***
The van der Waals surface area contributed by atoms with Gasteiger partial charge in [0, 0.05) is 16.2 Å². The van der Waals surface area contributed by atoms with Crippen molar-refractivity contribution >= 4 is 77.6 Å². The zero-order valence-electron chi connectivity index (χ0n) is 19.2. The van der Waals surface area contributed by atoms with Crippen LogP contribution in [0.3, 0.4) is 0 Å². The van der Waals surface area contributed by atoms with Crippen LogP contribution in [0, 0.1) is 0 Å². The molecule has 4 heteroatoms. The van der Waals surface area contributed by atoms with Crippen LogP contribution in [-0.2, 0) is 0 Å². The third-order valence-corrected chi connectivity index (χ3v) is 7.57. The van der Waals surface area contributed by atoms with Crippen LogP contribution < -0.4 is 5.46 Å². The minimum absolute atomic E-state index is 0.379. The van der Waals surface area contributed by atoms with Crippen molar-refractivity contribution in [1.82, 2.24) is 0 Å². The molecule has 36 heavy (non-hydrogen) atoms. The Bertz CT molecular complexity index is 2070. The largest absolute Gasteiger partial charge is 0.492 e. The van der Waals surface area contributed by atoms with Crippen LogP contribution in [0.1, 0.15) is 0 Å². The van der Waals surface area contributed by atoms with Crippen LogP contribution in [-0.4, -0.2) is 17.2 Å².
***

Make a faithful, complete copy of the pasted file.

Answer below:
The van der Waals surface area contributed by atoms with Gasteiger partial charge in [0, 0.05) is 16.2 Å². The van der Waals surface area contributed by atoms with Crippen molar-refractivity contribution >= 4 is 77.6 Å². The zero-order valence-electron chi connectivity index (χ0n) is 19.2. The van der Waals surface area contributed by atoms with Crippen LogP contribution in [0.3, 0.4) is 0 Å². The van der Waals surface area contributed by atoms with Crippen LogP contribution in [0, 0.1) is 0 Å². The molecule has 4 heteroatoms. The van der Waals surface area contributed by atoms with Crippen LogP contribution in [-0.2, 0) is 0 Å². The third-order valence-corrected chi connectivity index (χ3v) is 7.57. The van der Waals surface area contributed by atoms with Crippen LogP contribution < -0.4 is 5.46 Å². The minimum absolute atomic E-state index is 0.379. The van der Waals surface area contributed by atoms with Crippen molar-refractivity contribution in [1.82, 2.24) is 0 Å². The molecule has 36 heavy (non-hydrogen) atoms. The Bertz CT molecular complexity index is 2070. The largest absolute Gasteiger partial charge is 0.492 e. The van der Waals surface area contributed by atoms with Crippen LogP contribution in [0.1, 0.15) is 0 Å². The van der Waals surface area contributed by atoms with Crippen LogP contribution in [-0.4, -0.2) is 17.2 Å².